Wednesday, May 25, 2005

Where the Mountains Meet the Sea
Team Rants recently visited the ocean and mountain treasure that is Acadia National Park. However, unusual for us was that rather than camp out as we had done in past visits, this time we had lodging in an upscale Bar Harbor B&B. The weather forecasts were not the great (this spring weather has sucked if I don't mind saying), so seeing that conditions were okay upon our arrival to the Park we immediately set out on a hike.

Most visits, I end up hiking the same trails (because I like them), but this time we made sure to hit new areas of the park we had not seen before. We decided to hike to the summit of Cadillac Mountain (Acadia's highest peak) by way of Dorr Mtn and the daunting cliffside Dorr Mtn. Trail.

The landscape of Acadia is pretty unique. Wildfires have burnt this area many times in the past and there is little topsoil covering the granite peaks. Most trails though are very well sculpted, with rock steps and pathways put in place for easiest hiking.

A new experience for us was staying at a B&B. The place was spotless and our room had its own deck. The first thing we noticed was the lack of TV. We had brought a radio with us to listen to Sox games, but we ended up using it every time we were back in the room (which was a lot due to the damned rain!). Trapped in a B&B while a nor'easter rages outside stuck listening to talk radio and Art Bell going on about aliens, UFOs, and the shut down of the Gulf Stream are not usually the attractions one thinks about when dreaming of weekend getaways.

One word about B&Bs: they are a little different. Our place had rigidly scheduled coffee time (7:30AM); breakfast time (8:30AM) and cookies/afternoon tea time (4:00). The cookies were great, mind you. The owner Tom is a great chef and cooks fantastic food. Chocolate snickerdoodles and white chocolate macadamia cookies were there most days. It was odd being encouraged by all these scheduled social hours to actually be encouraged to socialize with the other couples sitting in the living room. Everyone was uncomfortable. It's like coming back home for Christmas after being away for a long time and the rooms have been redecorated. You're supposed to "make yourself at home" but in fact you approach everything extremely self-consciously - walking on tiptoes going up stairs, speaking in whispers and hushed voices as you're milling about. Making sure to keep control of your arms as you walk so as not to swing them wildly out of control and smack the priceless antiques off their stands. Also, everyone seemed to be about 15 years older than us. Also, it was clear that to go out and drink a ton of beers would be a bad idea - somebody was going to be in the living room ready to witness your lack of sobriety upon your return. So there we were, prisoners in a tiny room, playing (bored) games and listening to lunatics on the radio.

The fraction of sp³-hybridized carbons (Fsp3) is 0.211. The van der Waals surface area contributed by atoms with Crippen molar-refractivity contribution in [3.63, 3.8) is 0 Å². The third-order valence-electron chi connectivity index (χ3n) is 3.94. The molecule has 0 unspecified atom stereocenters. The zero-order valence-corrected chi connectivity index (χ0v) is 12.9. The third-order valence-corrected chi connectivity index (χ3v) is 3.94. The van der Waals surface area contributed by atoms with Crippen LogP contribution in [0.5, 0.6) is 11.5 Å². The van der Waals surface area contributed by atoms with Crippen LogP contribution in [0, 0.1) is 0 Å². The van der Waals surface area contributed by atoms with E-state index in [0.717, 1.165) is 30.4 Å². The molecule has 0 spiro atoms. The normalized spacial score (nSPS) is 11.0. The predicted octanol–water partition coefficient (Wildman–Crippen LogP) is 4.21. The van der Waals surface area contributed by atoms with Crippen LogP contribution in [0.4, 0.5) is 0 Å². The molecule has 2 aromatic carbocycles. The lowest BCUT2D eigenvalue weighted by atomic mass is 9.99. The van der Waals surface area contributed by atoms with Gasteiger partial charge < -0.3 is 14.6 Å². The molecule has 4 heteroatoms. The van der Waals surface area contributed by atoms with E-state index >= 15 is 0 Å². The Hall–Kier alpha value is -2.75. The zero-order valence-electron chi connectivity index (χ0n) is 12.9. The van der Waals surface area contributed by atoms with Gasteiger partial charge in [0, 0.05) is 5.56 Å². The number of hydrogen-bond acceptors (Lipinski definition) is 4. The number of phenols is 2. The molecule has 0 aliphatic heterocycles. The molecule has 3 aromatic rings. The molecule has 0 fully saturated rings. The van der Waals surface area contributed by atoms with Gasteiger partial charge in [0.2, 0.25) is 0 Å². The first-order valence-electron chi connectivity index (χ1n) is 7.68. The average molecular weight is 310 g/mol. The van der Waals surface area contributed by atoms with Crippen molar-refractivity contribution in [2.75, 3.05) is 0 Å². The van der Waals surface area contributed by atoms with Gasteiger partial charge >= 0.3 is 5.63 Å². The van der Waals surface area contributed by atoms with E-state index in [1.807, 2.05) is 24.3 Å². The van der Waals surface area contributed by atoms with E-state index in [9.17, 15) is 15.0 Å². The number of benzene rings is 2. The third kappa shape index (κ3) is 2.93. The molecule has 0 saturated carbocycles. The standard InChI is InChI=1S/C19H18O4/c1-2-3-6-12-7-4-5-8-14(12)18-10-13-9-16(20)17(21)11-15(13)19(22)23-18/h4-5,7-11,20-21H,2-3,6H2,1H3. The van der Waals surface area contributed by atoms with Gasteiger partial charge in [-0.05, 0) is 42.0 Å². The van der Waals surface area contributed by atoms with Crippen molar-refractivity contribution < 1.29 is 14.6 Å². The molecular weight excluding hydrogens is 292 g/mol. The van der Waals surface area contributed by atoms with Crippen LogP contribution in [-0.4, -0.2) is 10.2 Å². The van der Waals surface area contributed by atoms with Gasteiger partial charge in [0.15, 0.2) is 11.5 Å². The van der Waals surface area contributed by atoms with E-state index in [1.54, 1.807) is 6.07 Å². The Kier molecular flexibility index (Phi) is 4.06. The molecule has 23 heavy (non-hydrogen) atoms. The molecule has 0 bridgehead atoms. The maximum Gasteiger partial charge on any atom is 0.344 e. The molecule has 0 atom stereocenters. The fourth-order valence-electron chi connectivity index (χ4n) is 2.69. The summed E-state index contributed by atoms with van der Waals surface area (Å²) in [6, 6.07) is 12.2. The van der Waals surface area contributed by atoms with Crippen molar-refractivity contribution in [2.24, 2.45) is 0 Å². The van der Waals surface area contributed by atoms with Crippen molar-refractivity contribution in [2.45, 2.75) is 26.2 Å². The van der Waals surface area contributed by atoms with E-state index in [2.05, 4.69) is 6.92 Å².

We were able to get some sun in one early morning. Mrs. Rants went for a run and I walked around the harbor doing my best to do what tourists do when they visit bar harbor - act touristy. I wonder if this local didn't mind that I captured his image on film. I found him to be iconic of the downeast lifestyle of coastal Maine. I am sure he found me to be an economically necessary nuisance.

Bar Harbor is an interesting yet predictable place. The usual t-shirt stores and upscale eateries spaced out every 20 feet. One place did strike for a niche market by offering clothes and products made from hemp. Another place seemed to specialize in offering knickknacks only the blind could appreciate. I swear we probably windowshopped each place a thousand times - walking with the understanding that every 20 steps or so killed another 10 seconds of time.

However, given the opportunity we got in as much of the park as we could. One great feature about Acadia is the existence of miles of dirt carriage roads that are meant for horseback riders, bicyclists and foot travel - no cars are allowed. These roads traverse the most interesting sections of the park and showcase superb stonework on the bridges and along the roads. Here's a nice view of a row of white birches lining one of the roads and from that same location you get a great view of Jordan Pond and a mountain called "Bubble Rock".

All in all we had a great time even though 50% of our days there were rained out. But it's always there for us to visit another time.


At 4:27 PM, Blogger YouWho said...

Too bad you didn't bring your iPod, eh?


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